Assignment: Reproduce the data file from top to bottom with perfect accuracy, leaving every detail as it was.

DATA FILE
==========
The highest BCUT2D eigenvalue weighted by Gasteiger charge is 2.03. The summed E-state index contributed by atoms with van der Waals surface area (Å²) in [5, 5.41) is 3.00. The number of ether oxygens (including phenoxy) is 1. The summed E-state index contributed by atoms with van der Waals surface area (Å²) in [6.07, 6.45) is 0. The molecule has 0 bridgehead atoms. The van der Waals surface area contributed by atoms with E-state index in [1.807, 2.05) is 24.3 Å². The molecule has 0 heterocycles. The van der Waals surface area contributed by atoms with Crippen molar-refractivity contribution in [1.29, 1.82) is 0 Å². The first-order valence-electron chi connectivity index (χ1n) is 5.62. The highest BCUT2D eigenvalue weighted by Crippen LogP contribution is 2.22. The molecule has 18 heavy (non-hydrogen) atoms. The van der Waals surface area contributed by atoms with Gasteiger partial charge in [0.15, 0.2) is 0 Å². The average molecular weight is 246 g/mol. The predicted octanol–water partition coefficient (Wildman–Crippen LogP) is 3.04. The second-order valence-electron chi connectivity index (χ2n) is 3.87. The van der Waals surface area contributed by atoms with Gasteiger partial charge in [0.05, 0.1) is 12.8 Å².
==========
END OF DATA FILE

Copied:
The highest BCUT2D eigenvalue weighted by Gasteiger charge is 2.03. The summed E-state index contributed by atoms with van der Waals surface area (Å²) in [5, 5.41) is 3.00. The number of ether oxygens (including phenoxy) is 1. The summed E-state index contributed by atoms with van der Waals surface area (Å²) in [6.07, 6.45) is 0. The molecule has 0 bridgehead atoms. The van der Waals surface area contributed by atoms with E-state index in [1.807, 2.05) is 24.3 Å². The molecule has 0 heterocycles. The van der Waals surface area contributed by atoms with Crippen molar-refractivity contribution in [1.29, 1.82) is 0 Å². The first-order valence-electron chi connectivity index (χ1n) is 5.62. The highest BCUT2D eigenvalue weighted by Crippen LogP contribution is 2.22. The molecule has 18 heavy (non-hydrogen) atoms. The van der Waals surface area contributed by atoms with Gasteiger partial charge in [0.15, 0.2) is 0 Å². The average molecular weight is 246 g/mol. The predicted octanol–water partition coefficient (Wildman–Crippen LogP) is 3.04. The second-order valence-electron chi connectivity index (χ2n) is 3.87. The van der Waals surface area contributed by atoms with Gasteiger partial charge in [0.05, 0.1) is 12.8 Å².